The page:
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What Is the Impact of Coronavirus (Covid-19) on the Gender Gap and Women in Particular?

Updated on September 8, 2020

The Coronavirus pandemic is threatening to push back on the gains that have been made to offer women equal economic opportunities as their male counterparts. It’s threatening to widen the gender gaps that have persisted despite more than three decades of progress that has been initiated by various countries, international organizations, and Non-governmental organizations

Tailored government policies to facilitate the recovery pace in a post-Coronavirus (COVID-19) world can alleviate the negative impact of this pandemic on women and stop further setbacks on gender equality. What’s good for women is in the long run good for solving income disparity, economic development, and resilience.

It’s vital that policymakers come up with measures to combat the scarring impact of this pandemic on women in order to stop further setbacks on gender equality.

How has COVID-19 affected women? And why has the pandemic affected women more immensely than men?

There are many reasons.

First, statistics show that women are more likely to work in social sectors compared to men. Such sectors include services industries like retail, hospitality, and tourism. These services need face-to-face interactions. These services have been worst hit by the pandemic because of social distancing, travel restrictions, lockdowns, and other Coronavirus (COVID-19) mitigation measures. The world’s biggest economy, the United States has found out that unemployment among women has grown by 2% points higher compared to men between the months of April-June this year.

Based on the nature of work in the social sectors, teleworking isn’t an option for most women. In the USA, almost 54% of women working in the social sectors can’t work from home. In Brazil, it’s 67%. In low-income nations, only about 12% of the population can work from home. This is mainly due lack of necessary infrastructure like internet connection.

Second, compared to men, women are more likely to work in informal employment in low-income nations. Informal sectors are often salaried in cash with no official regulation, lack of regulation and oversight in this sector by relevant authorities leaves women with a considerable lower pay and no employment benefits like health or pension schemes.

The incomes of informal employees have been significantly impacted by the COVID-19 pandemic. In Colombia, poverty among women has increased by 3.3% because of the closure of economic activities as a result of government directives or self-imposed quarantines at home. The United Nations estimates that the COVID-19 pandemic will increase the poverty levels by at least 15.9 million in the Caribbean and Latin America. Many of them are women and children.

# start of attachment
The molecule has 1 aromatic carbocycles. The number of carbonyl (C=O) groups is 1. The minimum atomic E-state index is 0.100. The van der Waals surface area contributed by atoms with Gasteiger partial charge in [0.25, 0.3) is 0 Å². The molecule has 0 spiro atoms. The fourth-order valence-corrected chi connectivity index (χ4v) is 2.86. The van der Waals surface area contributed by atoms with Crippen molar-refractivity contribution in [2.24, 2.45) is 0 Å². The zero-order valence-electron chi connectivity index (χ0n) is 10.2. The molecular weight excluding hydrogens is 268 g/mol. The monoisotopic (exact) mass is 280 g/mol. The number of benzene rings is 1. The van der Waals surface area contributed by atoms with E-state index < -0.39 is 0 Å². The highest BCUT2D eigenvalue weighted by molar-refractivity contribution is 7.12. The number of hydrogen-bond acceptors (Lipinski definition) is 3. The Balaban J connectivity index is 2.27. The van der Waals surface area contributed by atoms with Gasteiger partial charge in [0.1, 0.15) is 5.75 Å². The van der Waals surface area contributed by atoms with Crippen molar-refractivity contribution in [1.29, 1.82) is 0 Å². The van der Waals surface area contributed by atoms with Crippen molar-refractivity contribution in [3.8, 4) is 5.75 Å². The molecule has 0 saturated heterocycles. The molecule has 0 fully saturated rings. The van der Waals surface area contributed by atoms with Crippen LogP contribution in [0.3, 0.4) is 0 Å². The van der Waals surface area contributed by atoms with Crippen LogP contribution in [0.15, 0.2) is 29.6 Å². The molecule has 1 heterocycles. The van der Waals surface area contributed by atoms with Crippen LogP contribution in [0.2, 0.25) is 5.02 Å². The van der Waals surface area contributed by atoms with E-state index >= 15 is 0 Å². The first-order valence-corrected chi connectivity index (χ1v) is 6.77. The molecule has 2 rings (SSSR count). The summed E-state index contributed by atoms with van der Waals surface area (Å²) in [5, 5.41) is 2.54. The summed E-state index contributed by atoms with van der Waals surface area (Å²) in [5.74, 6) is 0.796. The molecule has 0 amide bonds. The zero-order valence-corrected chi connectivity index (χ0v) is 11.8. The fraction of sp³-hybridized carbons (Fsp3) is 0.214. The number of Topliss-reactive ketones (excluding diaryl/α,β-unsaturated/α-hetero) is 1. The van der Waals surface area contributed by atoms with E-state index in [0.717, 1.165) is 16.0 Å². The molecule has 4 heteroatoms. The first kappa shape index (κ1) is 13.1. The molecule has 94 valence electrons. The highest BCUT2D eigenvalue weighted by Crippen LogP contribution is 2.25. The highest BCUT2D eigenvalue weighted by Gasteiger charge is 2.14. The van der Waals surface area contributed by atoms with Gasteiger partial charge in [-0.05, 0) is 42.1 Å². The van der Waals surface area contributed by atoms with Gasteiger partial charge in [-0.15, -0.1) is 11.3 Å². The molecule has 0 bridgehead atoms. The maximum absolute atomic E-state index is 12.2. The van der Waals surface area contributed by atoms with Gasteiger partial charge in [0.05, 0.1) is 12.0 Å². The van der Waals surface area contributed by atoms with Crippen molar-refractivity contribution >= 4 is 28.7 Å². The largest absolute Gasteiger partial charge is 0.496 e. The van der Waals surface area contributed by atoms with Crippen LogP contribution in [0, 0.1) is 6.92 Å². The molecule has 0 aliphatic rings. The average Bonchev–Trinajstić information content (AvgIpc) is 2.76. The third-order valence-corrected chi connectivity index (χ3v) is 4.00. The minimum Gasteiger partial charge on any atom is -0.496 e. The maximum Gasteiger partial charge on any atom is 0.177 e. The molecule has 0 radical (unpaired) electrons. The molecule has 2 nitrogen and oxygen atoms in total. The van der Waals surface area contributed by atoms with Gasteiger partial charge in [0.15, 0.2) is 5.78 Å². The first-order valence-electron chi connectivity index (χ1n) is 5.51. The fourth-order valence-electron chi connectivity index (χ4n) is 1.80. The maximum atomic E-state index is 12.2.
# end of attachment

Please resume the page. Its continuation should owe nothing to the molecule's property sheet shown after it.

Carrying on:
Third, women often do more unpaid household jobs compared to men, almost 2.7 more hours per day to be exact that is not paid. Women bear the most burden of family care resulting from lockdown measures like school closures. After lockdown measures have been eased, women are the slowest to go back to full employment. The Canadian May job report showed that women’s employment rose only by 1.1% compared with 2.4% for men. This was attributed to childcare issues.

What can governments do to combat the negative impact of the Coronavirus (COVID-19) on women?

It’s vital that governments adopt measures to combat the scarring impact of the Coronavirus on women. This should involve a focus on increasing income support for the financially vulnerable, protecting employment linkages, offering incentives to balance family and work responsibilities, facilitating access to family planning and health care, and increasing support for the self-employed and small businesses. Removal of legal obstacles against women’s empowerment should also be a priority. Some nations have already moved quickly to implementing some of these strategies.

Austria, Portugal, Slovenia, and Italy have come up with a statutory right to a partly paid leave for guardians with kids under a certain age. France has extended sick leave to guardians affected by school closures when no substitute care can be found. This provides some stipend to women who have to take care of their children because of school closures brought about by the pandemic.

In Togo, 65% of participants in the government mobile cash-transfer scheme are women. The scheme enables informal sector workers to obtain grants of up to 30% of the minimum wage in Togo. This has helped the financially vulnerable who lost their employment cope with the pandemic.

Conclusion.

Over the longer run, policies can be deliberated to tackle inequality among genders by creating incentives and conditions for women to work. Of particular importance are gender-based fiscal policies like investing in education, offering parental leave, and subsidizing childcare. These policies aren’t only vital in lifting barriers on women’s economic empowerment, but also essential in promoting an inclusive post-Coronavirus recovery.

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